It is common for those who argue for and against the existence of God to assume that the word God is used by believers to refer to something that we can point toward, distance ourselves from, and dispassionately reflect upon. However, one can reject this idea of God as nothing but a form of idolatry . . . This approach questions any expression that would reduce God to the realm of objects. Here no theistic rendering of God is allowed to lay claim to God, for God dwells above and beyond all names. God is rather approached as the ineffable source that is received but never conceived. God is thus not approached as an object, but rather encountered as an absolute subject who transforms our relationship with all objects. Just as the light in the room cannot be seen but rather allows us to see, so God is not directly experienced but rather is the name we give to a whole new way of experiencing . . . Hence, religious experience is not really experience as such but the opening into a different way of experiencing.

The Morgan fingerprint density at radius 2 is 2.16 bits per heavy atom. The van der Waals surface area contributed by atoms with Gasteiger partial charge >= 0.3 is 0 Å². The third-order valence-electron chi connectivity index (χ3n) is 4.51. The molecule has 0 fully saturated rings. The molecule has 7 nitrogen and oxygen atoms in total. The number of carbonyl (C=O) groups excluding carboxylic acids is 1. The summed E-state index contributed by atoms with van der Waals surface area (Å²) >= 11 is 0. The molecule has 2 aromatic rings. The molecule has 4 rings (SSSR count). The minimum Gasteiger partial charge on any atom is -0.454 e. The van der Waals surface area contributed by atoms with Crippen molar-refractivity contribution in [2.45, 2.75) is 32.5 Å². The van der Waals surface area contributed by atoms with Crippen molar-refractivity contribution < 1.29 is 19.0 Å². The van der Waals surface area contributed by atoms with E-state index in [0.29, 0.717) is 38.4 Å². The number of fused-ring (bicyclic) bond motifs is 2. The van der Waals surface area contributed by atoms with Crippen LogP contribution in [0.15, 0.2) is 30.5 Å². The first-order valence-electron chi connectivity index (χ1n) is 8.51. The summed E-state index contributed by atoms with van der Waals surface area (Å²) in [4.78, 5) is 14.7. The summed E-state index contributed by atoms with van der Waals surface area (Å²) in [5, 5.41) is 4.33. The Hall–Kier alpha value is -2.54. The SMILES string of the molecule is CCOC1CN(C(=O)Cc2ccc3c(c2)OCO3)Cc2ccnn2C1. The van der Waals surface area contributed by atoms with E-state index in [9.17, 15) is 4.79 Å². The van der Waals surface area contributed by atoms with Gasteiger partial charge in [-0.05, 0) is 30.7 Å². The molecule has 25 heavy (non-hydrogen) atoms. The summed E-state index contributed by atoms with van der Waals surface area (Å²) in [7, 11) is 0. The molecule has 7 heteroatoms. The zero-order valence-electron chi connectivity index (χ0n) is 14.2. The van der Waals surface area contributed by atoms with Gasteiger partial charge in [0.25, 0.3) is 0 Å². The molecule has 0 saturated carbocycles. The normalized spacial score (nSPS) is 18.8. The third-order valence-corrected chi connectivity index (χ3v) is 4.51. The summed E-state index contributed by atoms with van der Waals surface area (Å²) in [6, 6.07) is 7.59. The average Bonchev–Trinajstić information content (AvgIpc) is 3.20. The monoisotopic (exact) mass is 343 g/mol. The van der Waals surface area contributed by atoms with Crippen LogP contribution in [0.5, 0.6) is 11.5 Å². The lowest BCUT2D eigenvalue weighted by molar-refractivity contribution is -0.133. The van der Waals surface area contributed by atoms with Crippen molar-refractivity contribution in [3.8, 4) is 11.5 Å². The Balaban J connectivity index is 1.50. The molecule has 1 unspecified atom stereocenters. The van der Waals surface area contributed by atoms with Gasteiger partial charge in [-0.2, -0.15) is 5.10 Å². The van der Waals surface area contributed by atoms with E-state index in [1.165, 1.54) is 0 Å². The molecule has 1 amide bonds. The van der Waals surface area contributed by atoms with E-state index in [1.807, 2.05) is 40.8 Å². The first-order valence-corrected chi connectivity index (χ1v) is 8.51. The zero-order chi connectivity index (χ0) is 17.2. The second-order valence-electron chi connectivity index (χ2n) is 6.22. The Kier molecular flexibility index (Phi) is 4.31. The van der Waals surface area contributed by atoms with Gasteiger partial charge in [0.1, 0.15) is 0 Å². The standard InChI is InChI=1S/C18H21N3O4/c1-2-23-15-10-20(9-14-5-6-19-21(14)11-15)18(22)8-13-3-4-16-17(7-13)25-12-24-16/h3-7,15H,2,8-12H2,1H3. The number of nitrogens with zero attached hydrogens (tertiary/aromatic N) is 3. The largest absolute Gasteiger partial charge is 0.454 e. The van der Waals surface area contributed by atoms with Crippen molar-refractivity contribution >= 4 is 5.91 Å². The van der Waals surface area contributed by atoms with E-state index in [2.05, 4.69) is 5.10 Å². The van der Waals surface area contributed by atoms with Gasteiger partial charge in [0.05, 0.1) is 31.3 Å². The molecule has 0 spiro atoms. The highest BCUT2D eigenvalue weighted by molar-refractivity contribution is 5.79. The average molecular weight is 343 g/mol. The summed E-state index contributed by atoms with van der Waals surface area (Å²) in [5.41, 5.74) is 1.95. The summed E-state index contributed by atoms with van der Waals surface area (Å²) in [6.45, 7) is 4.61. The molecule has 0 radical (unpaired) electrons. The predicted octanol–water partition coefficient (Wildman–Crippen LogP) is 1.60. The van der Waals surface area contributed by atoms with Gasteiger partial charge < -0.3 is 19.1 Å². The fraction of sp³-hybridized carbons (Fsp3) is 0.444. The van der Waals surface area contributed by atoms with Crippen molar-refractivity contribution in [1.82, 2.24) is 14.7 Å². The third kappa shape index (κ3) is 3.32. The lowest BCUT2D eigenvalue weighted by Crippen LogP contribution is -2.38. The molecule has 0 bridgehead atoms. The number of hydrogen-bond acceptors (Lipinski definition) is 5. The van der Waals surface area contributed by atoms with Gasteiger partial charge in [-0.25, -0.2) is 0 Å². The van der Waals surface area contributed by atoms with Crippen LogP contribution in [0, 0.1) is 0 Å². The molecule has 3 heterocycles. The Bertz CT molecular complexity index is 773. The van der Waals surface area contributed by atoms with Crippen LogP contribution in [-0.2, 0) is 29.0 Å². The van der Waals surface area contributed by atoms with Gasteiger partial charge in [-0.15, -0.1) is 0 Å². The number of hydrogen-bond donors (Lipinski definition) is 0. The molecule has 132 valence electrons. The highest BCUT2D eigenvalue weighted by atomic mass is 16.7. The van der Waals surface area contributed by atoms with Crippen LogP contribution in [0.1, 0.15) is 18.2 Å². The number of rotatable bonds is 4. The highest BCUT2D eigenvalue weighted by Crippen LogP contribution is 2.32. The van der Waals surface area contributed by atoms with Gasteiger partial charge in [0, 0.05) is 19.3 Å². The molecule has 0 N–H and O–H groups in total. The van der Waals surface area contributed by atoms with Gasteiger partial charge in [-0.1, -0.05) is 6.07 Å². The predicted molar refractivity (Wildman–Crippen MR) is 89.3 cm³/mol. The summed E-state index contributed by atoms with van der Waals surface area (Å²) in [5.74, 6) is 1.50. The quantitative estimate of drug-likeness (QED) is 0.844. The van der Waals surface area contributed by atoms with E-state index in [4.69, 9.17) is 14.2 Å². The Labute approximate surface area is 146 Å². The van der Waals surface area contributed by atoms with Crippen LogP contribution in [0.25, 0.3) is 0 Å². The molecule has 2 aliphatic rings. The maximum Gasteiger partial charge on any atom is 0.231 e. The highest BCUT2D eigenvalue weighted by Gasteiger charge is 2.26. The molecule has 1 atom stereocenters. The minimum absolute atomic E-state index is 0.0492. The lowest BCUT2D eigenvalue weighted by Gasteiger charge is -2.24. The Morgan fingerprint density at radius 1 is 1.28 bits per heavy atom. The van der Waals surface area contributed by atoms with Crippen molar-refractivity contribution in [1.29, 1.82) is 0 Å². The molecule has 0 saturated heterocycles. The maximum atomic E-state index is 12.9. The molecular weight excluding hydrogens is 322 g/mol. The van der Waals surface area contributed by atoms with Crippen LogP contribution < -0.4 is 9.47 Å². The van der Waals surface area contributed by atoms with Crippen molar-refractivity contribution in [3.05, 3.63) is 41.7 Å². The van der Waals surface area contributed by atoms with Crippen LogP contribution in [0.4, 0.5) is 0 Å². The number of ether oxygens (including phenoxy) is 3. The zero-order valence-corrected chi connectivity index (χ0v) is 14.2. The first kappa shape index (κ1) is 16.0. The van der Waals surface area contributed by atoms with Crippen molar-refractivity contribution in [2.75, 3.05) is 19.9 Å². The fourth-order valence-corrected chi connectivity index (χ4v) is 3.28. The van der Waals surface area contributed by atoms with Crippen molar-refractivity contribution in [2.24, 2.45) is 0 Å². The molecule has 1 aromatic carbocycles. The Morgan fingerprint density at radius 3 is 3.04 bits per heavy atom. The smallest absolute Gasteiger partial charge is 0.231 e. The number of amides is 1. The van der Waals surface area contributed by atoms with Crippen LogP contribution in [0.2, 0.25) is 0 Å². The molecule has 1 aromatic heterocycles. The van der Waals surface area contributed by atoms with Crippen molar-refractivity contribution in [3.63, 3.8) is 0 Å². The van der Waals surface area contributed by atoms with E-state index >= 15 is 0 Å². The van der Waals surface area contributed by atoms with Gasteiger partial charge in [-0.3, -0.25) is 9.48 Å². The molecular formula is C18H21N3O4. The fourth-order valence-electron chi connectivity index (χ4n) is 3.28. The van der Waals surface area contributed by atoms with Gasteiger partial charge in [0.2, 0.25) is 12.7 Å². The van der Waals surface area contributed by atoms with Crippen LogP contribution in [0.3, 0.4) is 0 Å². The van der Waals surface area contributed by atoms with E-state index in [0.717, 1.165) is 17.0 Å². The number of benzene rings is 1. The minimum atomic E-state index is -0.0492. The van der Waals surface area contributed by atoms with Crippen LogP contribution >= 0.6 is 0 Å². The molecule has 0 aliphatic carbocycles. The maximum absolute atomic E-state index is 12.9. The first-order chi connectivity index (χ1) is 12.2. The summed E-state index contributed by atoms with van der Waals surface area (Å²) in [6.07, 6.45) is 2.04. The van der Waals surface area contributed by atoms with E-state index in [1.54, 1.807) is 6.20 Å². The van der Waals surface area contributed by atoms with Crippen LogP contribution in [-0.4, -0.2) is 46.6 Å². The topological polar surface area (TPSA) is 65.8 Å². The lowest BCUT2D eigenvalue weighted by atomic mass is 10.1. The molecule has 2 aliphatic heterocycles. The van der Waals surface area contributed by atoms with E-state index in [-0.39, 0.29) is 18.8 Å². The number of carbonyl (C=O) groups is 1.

— Peter Rollins, The Orthodox Heretic and
Other Impossible Tales